Sydney, 25 July (Argus) — US-Australian coal producer Coronado Coal will boost coal sales during July-December despite logistical challenges, as it maintains its output guidance of 16.4mn-17.2mn t for 2024. The firm sold 7.8mn t of coal during January-June, leaving it a target of 8.6mn t for July-December to meet the bottom of its 2024 guidance . It has maintained this guidance despite warning that shipments from its Australian Curragh mine will be affected by a two-week rail disruption from the end of July . Coronado operates the Curragh mine in Queensland and two mining complexes in the US' Virginia. All produce coking and thermal coal. Coronado's revenues were supported during April-June compared with January-March by a smaller discount for pulverised injection coal (PCI) against hard coking coal prices, which saw the PCI price rise while other metallurgical coal prices were under pressure. Its sales prices will remain strong in July-September, forecasts chief executive Douglas Thompson, on restocking in India and the rail disruption in Queensland, as well as the fire at Anglo American's Grosvenor mine that will disrupt Australian exports. Thompson warned that there was some downside risk of $5-10/t to Australian PCI pricing but if this was realised it will see China restart buying from Australia. In the long term he expects more competition from Russia-origin PCI, as Russian coal producers find new routes to the seaborne market and regain market share lost because of an European embargo. The premium for premium hard coal prices over PCI coal prices has shrunk to around $30/t from $145/t over the past six months. Argus last assessed the premium hard low-volatile price at $224/t fob Australia on 24 July and the PCI low-volatile price at $193.65/t. Coronado's group sales volumes were up 8.3pc to 4.1mn t in April-June compared with January-March , reflecting higher sales from its Australian and US operations. The increase in volumes combined with reduced need to remove waste materials allowed Coronado to cut is mining costs by 27.5pc from the previous quarter to an average of $91.10/t of coal sold. The firm expects costs to fall further in July-December as it demobilises more of its mining fleet at its Curragh mine. This reflects reduced waste removal and should have no impact of coal production at Curragh, Thompson said. Production at Curragh should increase in the second half of 2024, with 100,000t of coal production deferred from June to July because of heavy rainfall. By Jo Clarke Coronado Coal (mn t) Apr-Jun '24 Jan-Mar '24 Apr-Jun '23 Jan-Jun '24 Jan-Jun '23 Sales (mn t) Australia (Curragh) 2.7 2.5 2.5 5.2 4.7 US 1.4 1.2 1.5 2.6 3.0 Total 4.1 3.7 4.0 7.8 7.6 Sales data % coking coal of total sales 81.0 78.7 76.0 79.9 75.3 Australian realised met coal price (fob) ($/t) 216.2 225.2 237.7 220.5 239.7 US realised met coal price (for) ($/t) 161.7 170.9 196.0 166.0 215.5 Source: Coronado Australian coal price comparisons ($/t) Send comments and request more information at feedback@argusmedia.com Copyright © 2024. Argus Media group . All rights reserved.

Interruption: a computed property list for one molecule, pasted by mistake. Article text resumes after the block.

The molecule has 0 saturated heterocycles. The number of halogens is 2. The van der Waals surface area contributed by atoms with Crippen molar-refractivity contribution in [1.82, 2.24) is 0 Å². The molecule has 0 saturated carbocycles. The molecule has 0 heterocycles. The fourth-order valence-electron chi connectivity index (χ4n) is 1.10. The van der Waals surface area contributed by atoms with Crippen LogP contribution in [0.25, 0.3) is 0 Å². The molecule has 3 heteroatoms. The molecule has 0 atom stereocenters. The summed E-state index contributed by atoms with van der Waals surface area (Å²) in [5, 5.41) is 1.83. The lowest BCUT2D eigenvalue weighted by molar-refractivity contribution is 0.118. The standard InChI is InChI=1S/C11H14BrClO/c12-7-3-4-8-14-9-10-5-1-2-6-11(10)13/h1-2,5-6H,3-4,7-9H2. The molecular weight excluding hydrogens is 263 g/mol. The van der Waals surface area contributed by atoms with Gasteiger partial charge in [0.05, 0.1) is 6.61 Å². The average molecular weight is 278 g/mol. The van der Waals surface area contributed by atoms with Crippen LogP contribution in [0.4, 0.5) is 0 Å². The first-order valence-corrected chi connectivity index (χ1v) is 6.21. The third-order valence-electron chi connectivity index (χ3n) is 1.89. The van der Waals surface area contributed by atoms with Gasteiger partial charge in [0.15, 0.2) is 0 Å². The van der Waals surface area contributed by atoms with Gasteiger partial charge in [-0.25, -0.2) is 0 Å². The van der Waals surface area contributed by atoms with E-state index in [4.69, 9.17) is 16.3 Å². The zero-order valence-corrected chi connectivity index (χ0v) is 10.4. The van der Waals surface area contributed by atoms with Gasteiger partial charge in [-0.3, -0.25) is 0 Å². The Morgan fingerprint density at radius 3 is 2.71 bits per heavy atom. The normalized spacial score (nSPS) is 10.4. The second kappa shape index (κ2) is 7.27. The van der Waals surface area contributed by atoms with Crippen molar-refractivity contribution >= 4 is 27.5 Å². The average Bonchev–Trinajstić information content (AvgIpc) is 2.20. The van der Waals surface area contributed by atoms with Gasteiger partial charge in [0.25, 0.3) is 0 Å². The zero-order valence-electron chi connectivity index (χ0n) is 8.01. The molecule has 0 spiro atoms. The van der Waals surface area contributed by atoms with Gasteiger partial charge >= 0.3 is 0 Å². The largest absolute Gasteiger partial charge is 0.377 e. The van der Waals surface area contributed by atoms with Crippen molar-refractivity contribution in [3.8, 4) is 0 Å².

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Refining, LNG segments take Total’s profit lower in 2Q


25/07/24
News
25/07/24

Refining, LNG segments take Total’s profit lower in 2Q

London, 25 July (Argus) — TotalEnergies said today that a worsening performance at its downstream Refining & Chemicals business and its Integrated LNG segment led to a 7pc year-on-year decline in profit in the second quarter. Profit of $3.79bn was down from $5.72bn for the January-March quarter and from $4.09bn in the second quarter of 2023. When adjusted for inventory effects and special items, profit was $4.67bn — slightly lower than analysts had been expecting and 6pc down on the immediately preceding quarter. The biggest hit to profits was at the Refining & Chemicals segment, which reported an adjusted operating profit of $639mn for the April-June period, a 36pc fall on the year. Earlier in July, TotalEnergies had flagged lower refining margins in Europe and the Middle East, with its European Refining Margin Marker down by 37pc to $44.9/t compared with the first quarter. This margin decline was partially compensated for by an increase in its refineries' utilisation rate: to 84pc in April-June from 79pc in the first quarter. The company's Integrated LNG business saw a 13pc year on year decline in its adjusted operating profit, to $1.15bn. TotalEnergies cited lower LNG prices and sales, and said its gas trading operation "did not fully benefit in markets characterised by lower volatility than during the first half of 2023." A bright spot was the Exploration & Production business, where adjusted operating profit rose by 14pc on the year to $2.67bn. This was mainly driven by higher oil prices, which were partially offset by lower gas realisations and production. The company's second-quarter production averaged 2.44mn b/d of oil equivalent (boe/d), down by 1pc from 2.46mn boe/d reported for the January-March period and from the 2.47mn boe/d average in the second quarter of 2023. TotalEnergies attributed the quarter-on-quarter decline to a greater level of planned maintenance, particularly in the North Sea. But it said its underlying production — excluding the Canadian oil sands assets it sold last year — was up by 3pc on the year. This was largely thanks to the start up and ramp up of projects including Mero 2 offshore Brazil, Block 10 in Oman, Tommeliten Alpha and Eldfisk North in Norway, Akpo West in Nigeria and Absheron in Azerbaijan. TotalEnergies said production also benefited from its entry into the producing fields Ratawi, in Iraq, and Dorado in the US. The company expects production in a 2.4mn-2.45mn boe/d range in the third quarter, when its Anchor project in the US Gulf of Mexico is expected to start up. The company increased profit at its Integrated Power segment, which contains its renewables and gas-fired power operations. Adjusted operating profit rose by 12pc year-on-year to $502mn and net power production rose by 10pc to 9.1TWh. TotalEnergies' cash flow from operations, excluding working capital, was $7.78bn in April-June — an 8pc fall from a year earlier. The company has maintained its second interim dividend for 2024 at €0.79/share and plans to buy back up to $2bn of its shares in the third quarter, in line with its repurchases in previous quarters. By Jon Mainwaring Send comments and request more information at feedback@argusmedia.com Copyright © 2024. Argus Media group . All rights reserved.